Indonesia’s Open Finance Scene Heats Up as Consumer Interest Heightens
In Indonesia, consumers are showing high levels of awareness and interest in open finance and embedded fintech, with most people agreeing that sharing their data allows them to be provided with better products and services, as well as tailored recommendations, a new study by DailySocial, a local tech blog and information portal, found.
The survey, which polled 100 respondents across Indonesia, found that more than seven-in-10 customers are aware of embedded finance, indicating that digital ecosystems like Gojek and Grab are allowing them to purchase insurance coverage and investment products.
Respondents also know how providers are using their data, with about nine-in-10 respondents indicating being aware that their data can be used for loan approval, future product recommendations or personalized financial offers.
Overall, Indonesians showed openness to data sharing, believing that granting financial services providers access to their data will get them better products and services.
83% agreed that data sharing can benefit users as long as data are not misused; 69% said data sharing allows for personalized services and access to solutions that are more in tune with their specific needs; and 67% said it allows for better personal financial management.
Rising interest in open finance among consumers in Indonesia comes at a time when the central bank is pursuing the Indonesia Payment Systems (IPS) Vision 2025 strategy.
The plan focuses on supporting banking digitalization and the digital transformation of the financial system, fostering innovation, and ensuring consumer protection and fair business practices. Open APIs and payment connectivity are set to play a key role in that plan.
Last year, Bank Indonesia BI launched the National Open API Payment Standard (SNAP), comprising protocols and instructions to facilitate open inter-application interconnectivity in terms of payment transaction processing.
In a statement, the central bank said the implementation of SNAP was a “critical phase of accelerating open banking in the payment systems space” in Indonesia, noting that open API payment standardization will help reduce industry fragmentation and accelerate financial and economic digitalization.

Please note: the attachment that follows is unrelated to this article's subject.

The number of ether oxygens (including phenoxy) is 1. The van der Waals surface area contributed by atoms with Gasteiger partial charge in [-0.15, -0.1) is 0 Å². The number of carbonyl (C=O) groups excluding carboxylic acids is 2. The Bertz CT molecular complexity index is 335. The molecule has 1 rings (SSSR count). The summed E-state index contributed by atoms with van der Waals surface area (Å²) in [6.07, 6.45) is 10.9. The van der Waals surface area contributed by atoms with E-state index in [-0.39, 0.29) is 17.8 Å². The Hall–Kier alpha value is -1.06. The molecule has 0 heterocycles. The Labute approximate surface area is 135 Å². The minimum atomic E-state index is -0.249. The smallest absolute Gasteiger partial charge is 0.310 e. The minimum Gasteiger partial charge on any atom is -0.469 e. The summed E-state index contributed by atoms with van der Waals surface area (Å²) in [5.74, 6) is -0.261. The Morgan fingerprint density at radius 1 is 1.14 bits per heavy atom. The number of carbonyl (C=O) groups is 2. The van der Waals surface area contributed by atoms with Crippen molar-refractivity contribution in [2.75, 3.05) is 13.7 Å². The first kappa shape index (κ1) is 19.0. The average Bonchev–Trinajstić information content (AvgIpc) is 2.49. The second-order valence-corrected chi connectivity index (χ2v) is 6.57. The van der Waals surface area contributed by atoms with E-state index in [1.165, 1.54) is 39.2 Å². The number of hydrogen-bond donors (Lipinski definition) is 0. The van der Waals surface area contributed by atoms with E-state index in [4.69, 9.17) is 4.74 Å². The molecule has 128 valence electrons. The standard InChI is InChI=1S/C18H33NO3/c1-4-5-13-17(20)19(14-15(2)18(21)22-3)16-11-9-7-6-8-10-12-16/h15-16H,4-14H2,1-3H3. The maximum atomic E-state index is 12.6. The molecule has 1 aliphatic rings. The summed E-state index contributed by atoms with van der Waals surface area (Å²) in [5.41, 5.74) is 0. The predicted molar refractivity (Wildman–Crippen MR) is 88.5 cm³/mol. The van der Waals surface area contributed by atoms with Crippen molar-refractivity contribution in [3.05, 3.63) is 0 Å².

Incumbents ramp up open finance play
In the private sector, market-driven initiatives have also proliferated. Bank Central Asia (BCA) launched in 2017 BCA API, a cash management solution that allows business customers to integrate their applications with the BCA banking system to perform banking transactions more easily, quickly and securely. In the span of four years, the bank said BCA API had recorded more than 1 billion customer transaction hits.
BCA also provides OneKlik, a service that facilitates direct transaction payments on merchants websites and applications from a BCA bank account.
Earlier this year, Bank Rakyat Indonesia (BRI), Indonesia’s largest bank by total assets, extended its partnership with open finance company Ayoconnect, bringing the startup’s technology to BRI’s digital banking solutions.
The partnership allows Ayoconnect to leverage BRI’s open banking APIs for use cases like cardless cash withdrawals, e-money top up, transaction history, and more, enabling BRI to launch new digital services. In addition, Ayoconnect’s ecosystem partners will now be able to utilize BRI’s APIs to provide their customers with innovative services more easily and quickly.
BRI previously had a collaboration with Ayoconnect on a new direct debit capability that allows the bank’s merchant partners to directly deduct payments from their customers’ bank accounts.
A vibrant startup scene
Ayoconnect is one of Indonesia’s top open finance API platforms. Founded in 2016, the company allows businesses to embed more than 4,000 financial products in a plug-and-play fashion through its network of APIs. It claims it is used by more than 200 companies, including Indonesia’s leading financial institutions and tech companies.
Ayoconnect recently secured US$13 million in a Series B+ financing round which brought its total fundraise this year to US$28 million.
Brankas is another major player in the domestic open finance scene. Founded in 2016, the company offers a roster of banking-as-a-service embedded APIs covering account opening, credit scoring, identity verification, online payments, and more. It claims more than 40 banks and 100 enterprise customers and channel partners are now relying on its products.
Brankas closed a US$20 million Series B in January 2022.
Another company in the space is Brick, which, despite being much younger than the former two, has witnessed significant growth. Founded just two years ago, Brick builds financial data APIs for fintech and consumer tech companies. These APIs make it easy for businesses to offer payment, credit, investment and insurance products to their consumers.
Brick claims its APIs now supports one million customers, and says it has more than 50 paying clients, including many local fintechs.
The startup secured US$8.5 million in seed funding in February 2022.